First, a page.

Fairfield was also famous for the quality of its horse breeding, being particularly well known for the quality of its hunters. There was a race course on the common with a Grandstand and an annual programme of horse racing which it was hoped would rival Cheltenham. The races were attended by people from as far afield as Ireland. A painting by Harry Kingsley entitled Fairfield Race course Derbyshire 1825 showing the course and the Grandstand can be seen in the Buxton Museum. It was decided to put an end to the racing after a mass riot and fight broke out in 1830. The race course was abandoned and the grandstand pulled down, and the wooden beams reused to form part of the Methodist Church on the market.

Buxton Crescent Project Update

We understand that Buxton Crescent is to receive an additional grant of £11m grant from the Heritage Lottery Fund (HLF) making a total of £23m in total awarded to the project. This still leaves a shortfall of around £2m to secure the future of the project. D2N2 the Local Economic Partnership for the region has been approached to provide this.

Civic Day 20th June 2015

It may seen along way off but by the time Christmas and the New Year is over Civic Day will only be 5 months away.

Civic Day is a national celebration of civic pride. Its a chance for communities across the country to express their pride in the place in which they live. The first civic day was organised in 2011 by Civic Voice, it will be held again in 2015 and, it has the potential to become one of England’s most popular voluntary cultural events. The event is a unique opportunity to stimulate new interest and generate a renewed sense of civic pride for communities across the country.

Although the coordinating work is done by Civic Voice, what really makes this event happen is the fantastic effort of thousands of volunteers. Its the guided tours , the exhibitions, street parties and the competitions that help the visitors understand the area they live in just a little bit more.

BCA is planning to hold an event or a series of events to mark the day. If anyone has any suggestions drop us an email at

National Community Design Award Launched

Civic Voice the National Association for Civic Societies, is calling on communities across England to nominate buildings and schemes for projects they consider make a significant contribution to the quality of their built environment, whether village, town or city.

Griff Rhys Jones, President of Civic Voice said: “It will not be the usual sort of design award where professionals give an award to the work of other professionals. Instead, the nominations will be made and supported by local communities across the country”.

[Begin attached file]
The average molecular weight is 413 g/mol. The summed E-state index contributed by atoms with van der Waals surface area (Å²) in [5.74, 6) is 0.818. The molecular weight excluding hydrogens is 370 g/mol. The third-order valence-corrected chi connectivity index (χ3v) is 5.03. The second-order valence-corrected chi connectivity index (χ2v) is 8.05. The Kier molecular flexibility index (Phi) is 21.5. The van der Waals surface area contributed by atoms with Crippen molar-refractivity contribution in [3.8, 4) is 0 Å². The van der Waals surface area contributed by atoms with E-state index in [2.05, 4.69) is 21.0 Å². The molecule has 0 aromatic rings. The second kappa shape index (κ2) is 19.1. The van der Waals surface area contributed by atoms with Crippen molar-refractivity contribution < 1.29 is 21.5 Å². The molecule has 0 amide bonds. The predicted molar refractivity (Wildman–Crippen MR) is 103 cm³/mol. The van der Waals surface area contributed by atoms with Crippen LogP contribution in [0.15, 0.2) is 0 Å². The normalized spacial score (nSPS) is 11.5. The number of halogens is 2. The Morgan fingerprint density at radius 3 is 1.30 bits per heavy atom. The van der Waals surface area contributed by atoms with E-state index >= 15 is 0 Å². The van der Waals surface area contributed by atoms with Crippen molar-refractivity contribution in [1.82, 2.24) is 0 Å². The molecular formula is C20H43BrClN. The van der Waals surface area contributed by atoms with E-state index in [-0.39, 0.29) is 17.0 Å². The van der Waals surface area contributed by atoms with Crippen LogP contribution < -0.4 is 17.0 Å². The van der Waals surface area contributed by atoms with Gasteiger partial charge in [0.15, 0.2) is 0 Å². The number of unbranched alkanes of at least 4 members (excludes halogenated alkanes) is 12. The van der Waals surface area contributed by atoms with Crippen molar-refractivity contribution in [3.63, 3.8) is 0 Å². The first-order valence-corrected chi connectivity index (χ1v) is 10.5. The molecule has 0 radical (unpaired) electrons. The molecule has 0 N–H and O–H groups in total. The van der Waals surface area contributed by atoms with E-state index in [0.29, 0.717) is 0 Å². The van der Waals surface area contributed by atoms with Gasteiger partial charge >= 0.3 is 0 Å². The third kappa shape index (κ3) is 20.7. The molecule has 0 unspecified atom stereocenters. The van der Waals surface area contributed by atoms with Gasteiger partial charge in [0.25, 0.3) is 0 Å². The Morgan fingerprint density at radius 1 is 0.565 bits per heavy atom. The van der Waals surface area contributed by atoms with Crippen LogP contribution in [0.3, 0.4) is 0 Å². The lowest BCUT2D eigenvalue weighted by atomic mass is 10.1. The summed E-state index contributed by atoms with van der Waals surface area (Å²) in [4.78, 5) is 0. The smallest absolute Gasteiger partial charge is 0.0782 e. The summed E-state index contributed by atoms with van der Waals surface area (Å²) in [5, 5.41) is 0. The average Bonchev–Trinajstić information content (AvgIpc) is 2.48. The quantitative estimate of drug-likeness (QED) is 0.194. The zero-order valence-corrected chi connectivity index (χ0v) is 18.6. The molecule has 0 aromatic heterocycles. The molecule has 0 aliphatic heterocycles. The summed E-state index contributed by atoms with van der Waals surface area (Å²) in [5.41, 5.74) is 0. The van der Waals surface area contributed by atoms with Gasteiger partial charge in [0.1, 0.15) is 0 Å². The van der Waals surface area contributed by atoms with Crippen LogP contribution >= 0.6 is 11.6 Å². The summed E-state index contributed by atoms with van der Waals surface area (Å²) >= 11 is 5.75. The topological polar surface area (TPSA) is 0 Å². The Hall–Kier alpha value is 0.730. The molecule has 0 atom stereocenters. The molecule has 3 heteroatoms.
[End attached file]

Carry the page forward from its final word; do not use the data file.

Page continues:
The Civic Voice Community Design Award was launched in Canterbury at the AGM of Civic Voice. The awards will be distinctive in that nominations can only be made by local communities.

Nominations for projects will be considered that are examples of:
• New buildings
• Historic buildings that have been reused or refurbished
• Public realm schemes such as street works, conservation area improvements, parks, improvements and enhancements of the civic realm.

The judges will be looking for excellence in terms of:
• Quality in design and construction
• Appropriateness
• Community participation and engagement
• Promoting pride of place.

Nominations can be made by community groups and organisations including:
• Civic Societies
• Residents Associations
• Building Preservation Trusts
• Neighbourhood Forums
• Development Tusts
• Local History Societies
• Community Arts Groups
• Other community based voluntary organisations.

Freddie Gick, Chair of Civic Voice said “We are introducing the award with the aim of demonstrating that communities are prepared to accept new development – when the development responds to local needs and is of a high standard of design. The civic society movement is focused on delivering high quality places and these awards are a great way to do that while encouraging collaboration between communities and developers on a local level.”
Communities can enter online at with a closing date of 31 March 2015

Civic Voice – talking civic sense PRESS RELEASE


Griff Rhys Jones, campaigner and Civic Voice President will claim that there is a crisis in civic engagement when he launches the manifesto of the civic movement at its annual convention in Canterbury on Friday 24 October.

Griff will say “We face a crisis of civic engagement. This is a symptom of the frustration people feel as power is taken away from communities and they are subject to tokenistic consultation. We need to give all citizens opportunities to actively shape the future of their place and to give communities the powers they need to enable their town and city centres to prosper”.

To achieve “Localism for Real”, the Civic Voice manifesto will be calling on future Government’s to:

• Make improving the quality of the public realm in our cities, towns and villages a priority
• Give all citizens opportunities to actively shape the future of their place
• Give local communities the powers they need to enable their town and city centres to prosper

Griff will add “If the Government is serious about Localism, they have to listen to the concerns coming forward from civic groups, resident associations and local councils. The Civic Movement agree with the Government that getting the economy moving is essential, but the myriad of proposals coming forward are clearly not the answer.”

Chair of Civic Voice, Freddie Gick said: ”We believe the manifesto, “Localism for Real” puts power back into the hands of communities. We look forward to debating this with politicians and communities over the next 6 months”.

The manifesto will be available to download from the Civic Voice website on Friday 24th October.